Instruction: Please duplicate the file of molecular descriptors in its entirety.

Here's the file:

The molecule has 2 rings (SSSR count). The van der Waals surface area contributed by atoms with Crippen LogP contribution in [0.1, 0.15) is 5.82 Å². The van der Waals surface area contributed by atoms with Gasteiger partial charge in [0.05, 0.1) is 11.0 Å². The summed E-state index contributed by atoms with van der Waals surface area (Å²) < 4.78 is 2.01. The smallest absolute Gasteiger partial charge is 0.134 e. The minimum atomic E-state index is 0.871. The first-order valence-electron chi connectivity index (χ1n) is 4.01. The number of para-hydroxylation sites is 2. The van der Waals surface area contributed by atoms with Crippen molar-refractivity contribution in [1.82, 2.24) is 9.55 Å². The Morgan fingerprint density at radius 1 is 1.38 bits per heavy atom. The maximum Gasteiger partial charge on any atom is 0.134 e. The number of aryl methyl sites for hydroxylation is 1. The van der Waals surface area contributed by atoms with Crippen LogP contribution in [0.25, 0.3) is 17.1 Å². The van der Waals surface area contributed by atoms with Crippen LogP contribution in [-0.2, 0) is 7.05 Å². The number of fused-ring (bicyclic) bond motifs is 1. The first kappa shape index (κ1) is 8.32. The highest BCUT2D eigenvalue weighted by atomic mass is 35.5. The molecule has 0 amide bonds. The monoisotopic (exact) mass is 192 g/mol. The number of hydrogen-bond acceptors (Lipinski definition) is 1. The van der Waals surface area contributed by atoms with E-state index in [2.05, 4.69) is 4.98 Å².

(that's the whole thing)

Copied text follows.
The molecule has 2 rings (SSSR count). The van der Waals surface area contributed by atoms with Crippen LogP contribution in [0.1, 0.15) is 5.82 Å². The van der Waals surface area contributed by atoms with Gasteiger partial charge in [0.05, 0.1) is 11.0 Å². The summed E-state index contributed by atoms with van der Waals surface area (Å²) < 4.78 is 2.01. The smallest absolute Gasteiger partial charge is 0.134 e. The minimum atomic E-state index is 0.871. The first-order valence-electron chi connectivity index (χ1n) is 4.01. The number of para-hydroxylation sites is 2. The van der Waals surface area contributed by atoms with Crippen molar-refractivity contribution in [1.82, 2.24) is 9.55 Å². The Morgan fingerprint density at radius 1 is 1.38 bits per heavy atom. The maximum Gasteiger partial charge on any atom is 0.134 e. The number of aryl methyl sites for hydroxylation is 1. The van der Waals surface area contributed by atoms with Crippen LogP contribution in [0.25, 0.3) is 17.1 Å². The van der Waals surface area contributed by atoms with Crippen LogP contribution in [-0.2, 0) is 7.05 Å². The number of fused-ring (bicyclic) bond motifs is 1. The first kappa shape index (κ1) is 8.32. The highest BCUT2D eigenvalue weighted by atomic mass is 35.5. The molecule has 0 amide bonds. The monoisotopic (exact) mass is 192 g/mol. The number of hydrogen-bond acceptors (Lipinski definition) is 1. The van der Waals surface area contributed by atoms with E-state index in [2.05, 4.69) is 4.98 Å².